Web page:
[dropcap]M[/dropcap]y wife walked through the door with a bag of groceries in her arms. I was diligent on the sofa, entangled in an exciting baseball game. My greeting to her was a mere flick of the wrist.
“Have you been sitting there all day?” she asked.
“Honey, this ballgame ain’t just going to win itself.”
She sighed, “Have you looked over the life insurance documents, or the living will yet, like I asked?” she spoke in such a way that her voice overpowered the blaring television.
The legal paperwork was still on the dining table, untouched, where it’d been for days. This is probably because I’m hesitant to embrace the idea of death. I don’t like thinking about it, especially before tomatoes are in their peak season.
“You’ve got to look these over, and sign them,” she waved the forms at me. “What would happen if you were in a coma? How would I know what your last wishes were?”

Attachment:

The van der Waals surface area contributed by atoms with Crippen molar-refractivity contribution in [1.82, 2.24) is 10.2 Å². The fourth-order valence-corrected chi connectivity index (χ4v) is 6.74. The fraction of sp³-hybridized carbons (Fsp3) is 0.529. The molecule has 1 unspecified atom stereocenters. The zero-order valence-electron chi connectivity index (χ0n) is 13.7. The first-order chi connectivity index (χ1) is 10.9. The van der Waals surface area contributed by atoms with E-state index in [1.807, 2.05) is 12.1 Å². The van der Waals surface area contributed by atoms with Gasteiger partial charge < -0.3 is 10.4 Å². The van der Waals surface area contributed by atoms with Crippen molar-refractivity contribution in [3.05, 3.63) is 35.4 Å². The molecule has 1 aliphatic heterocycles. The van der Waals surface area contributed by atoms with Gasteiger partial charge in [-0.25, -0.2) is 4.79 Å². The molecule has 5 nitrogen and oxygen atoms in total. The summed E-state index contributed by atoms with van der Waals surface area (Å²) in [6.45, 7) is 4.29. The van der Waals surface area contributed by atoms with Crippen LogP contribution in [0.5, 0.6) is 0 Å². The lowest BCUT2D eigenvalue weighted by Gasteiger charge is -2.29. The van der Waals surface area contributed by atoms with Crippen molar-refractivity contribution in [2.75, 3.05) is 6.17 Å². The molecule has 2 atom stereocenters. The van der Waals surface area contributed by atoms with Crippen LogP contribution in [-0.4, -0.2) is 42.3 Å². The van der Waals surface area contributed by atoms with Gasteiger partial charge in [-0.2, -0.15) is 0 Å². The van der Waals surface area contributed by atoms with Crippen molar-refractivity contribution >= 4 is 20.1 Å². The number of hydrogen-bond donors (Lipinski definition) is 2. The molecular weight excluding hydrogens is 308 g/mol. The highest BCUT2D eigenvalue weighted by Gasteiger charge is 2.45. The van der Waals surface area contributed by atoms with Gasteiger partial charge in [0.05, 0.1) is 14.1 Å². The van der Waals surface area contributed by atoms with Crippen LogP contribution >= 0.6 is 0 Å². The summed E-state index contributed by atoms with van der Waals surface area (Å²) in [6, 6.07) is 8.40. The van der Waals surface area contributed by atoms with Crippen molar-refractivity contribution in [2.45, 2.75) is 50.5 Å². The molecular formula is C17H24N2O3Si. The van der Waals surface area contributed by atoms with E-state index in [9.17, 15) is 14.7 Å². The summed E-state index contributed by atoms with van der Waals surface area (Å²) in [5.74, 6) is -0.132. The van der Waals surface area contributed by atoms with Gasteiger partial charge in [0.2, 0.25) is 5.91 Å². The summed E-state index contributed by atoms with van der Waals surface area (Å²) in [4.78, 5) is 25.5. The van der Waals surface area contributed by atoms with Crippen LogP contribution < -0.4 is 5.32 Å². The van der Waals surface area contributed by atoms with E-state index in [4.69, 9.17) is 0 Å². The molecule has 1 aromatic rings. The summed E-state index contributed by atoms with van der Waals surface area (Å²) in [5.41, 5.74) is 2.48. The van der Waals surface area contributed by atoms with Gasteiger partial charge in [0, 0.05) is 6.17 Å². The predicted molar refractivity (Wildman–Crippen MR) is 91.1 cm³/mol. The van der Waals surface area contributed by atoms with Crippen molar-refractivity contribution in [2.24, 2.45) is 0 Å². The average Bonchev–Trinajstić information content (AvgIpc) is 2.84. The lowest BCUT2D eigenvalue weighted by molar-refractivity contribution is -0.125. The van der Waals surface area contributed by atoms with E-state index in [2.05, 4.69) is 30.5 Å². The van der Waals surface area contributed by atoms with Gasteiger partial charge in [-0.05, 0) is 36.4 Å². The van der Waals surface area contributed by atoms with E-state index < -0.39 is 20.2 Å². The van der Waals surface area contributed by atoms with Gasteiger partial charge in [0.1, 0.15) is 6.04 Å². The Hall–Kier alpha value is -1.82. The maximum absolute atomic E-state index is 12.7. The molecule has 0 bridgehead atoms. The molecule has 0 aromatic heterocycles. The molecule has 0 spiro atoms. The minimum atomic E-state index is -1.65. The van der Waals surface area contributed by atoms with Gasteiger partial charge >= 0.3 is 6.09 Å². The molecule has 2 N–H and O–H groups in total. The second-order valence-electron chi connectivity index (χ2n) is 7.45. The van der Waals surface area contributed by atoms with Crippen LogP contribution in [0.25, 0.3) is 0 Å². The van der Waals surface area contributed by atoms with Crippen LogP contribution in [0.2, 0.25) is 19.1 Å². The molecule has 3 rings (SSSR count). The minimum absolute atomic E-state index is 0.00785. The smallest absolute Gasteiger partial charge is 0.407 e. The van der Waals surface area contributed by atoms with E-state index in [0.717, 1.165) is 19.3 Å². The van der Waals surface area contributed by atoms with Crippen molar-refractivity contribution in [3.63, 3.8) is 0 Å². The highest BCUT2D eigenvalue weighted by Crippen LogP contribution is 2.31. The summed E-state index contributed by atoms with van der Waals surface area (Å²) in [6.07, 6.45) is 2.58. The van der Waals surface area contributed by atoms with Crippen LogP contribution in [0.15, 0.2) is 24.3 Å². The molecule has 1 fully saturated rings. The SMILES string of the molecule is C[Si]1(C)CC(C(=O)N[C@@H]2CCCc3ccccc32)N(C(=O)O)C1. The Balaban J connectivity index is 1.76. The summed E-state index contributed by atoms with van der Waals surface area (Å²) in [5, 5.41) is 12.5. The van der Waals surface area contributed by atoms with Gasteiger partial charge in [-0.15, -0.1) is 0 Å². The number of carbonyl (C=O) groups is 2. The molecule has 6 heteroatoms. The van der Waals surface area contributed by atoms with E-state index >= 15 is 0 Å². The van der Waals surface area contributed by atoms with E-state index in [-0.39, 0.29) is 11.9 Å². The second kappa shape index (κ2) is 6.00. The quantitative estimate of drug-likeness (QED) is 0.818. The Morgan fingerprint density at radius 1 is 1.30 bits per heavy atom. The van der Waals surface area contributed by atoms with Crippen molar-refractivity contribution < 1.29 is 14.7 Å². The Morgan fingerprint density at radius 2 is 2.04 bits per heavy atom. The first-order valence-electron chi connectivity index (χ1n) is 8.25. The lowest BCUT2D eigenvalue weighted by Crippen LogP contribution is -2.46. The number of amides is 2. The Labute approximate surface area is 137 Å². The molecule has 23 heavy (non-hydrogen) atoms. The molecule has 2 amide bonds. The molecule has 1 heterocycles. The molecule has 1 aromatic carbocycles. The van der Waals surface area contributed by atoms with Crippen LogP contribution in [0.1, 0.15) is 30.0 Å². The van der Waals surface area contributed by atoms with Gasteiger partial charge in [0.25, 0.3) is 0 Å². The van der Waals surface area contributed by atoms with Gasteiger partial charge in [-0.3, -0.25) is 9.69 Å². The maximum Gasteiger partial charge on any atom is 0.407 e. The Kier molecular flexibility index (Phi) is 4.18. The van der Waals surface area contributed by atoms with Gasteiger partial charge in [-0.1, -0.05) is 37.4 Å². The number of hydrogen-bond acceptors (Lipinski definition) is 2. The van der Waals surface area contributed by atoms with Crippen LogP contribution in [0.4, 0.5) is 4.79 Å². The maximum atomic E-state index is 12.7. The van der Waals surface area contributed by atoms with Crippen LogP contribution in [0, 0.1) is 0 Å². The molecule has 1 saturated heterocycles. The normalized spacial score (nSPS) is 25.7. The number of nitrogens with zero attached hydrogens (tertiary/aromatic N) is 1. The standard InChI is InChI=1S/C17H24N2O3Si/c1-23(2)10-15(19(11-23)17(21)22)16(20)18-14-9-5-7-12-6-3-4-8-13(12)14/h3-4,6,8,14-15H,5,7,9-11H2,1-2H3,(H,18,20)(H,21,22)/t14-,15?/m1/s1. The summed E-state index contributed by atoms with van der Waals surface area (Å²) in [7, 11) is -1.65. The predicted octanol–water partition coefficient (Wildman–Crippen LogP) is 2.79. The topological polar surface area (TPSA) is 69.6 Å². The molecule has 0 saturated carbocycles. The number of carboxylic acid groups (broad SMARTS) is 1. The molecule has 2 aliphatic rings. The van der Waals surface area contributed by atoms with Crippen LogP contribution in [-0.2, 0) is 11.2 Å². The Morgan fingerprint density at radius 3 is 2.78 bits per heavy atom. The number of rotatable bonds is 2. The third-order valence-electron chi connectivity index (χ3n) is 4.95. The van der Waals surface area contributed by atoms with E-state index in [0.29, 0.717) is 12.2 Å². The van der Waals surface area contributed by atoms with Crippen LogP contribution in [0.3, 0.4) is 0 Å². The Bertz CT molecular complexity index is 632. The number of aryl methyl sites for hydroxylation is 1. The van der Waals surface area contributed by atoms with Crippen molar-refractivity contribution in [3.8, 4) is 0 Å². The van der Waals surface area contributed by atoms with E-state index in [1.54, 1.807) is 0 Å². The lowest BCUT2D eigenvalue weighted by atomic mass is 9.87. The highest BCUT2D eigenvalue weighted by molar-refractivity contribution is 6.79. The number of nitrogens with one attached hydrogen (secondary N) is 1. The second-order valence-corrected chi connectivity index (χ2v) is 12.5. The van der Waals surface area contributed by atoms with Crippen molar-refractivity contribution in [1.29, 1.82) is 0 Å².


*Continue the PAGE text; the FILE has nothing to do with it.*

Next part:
“Well, I don’t care what you do with my junk if I’m dead, and just pull the plug on me if I’m on life support.”
“How could you say such a thing?”
“I’m serious, if I’m a vegetable, dependent on computerized machines and fluids, put a stop to it. You have to promise me that.”
“Fine,” she walked over to the sofa where I was sitting with my feet propped up. She clicked off the ballgame, confiscated my iPhone, and poured my beer down the sink.
“Now get off your dead ass and mow the lawn.”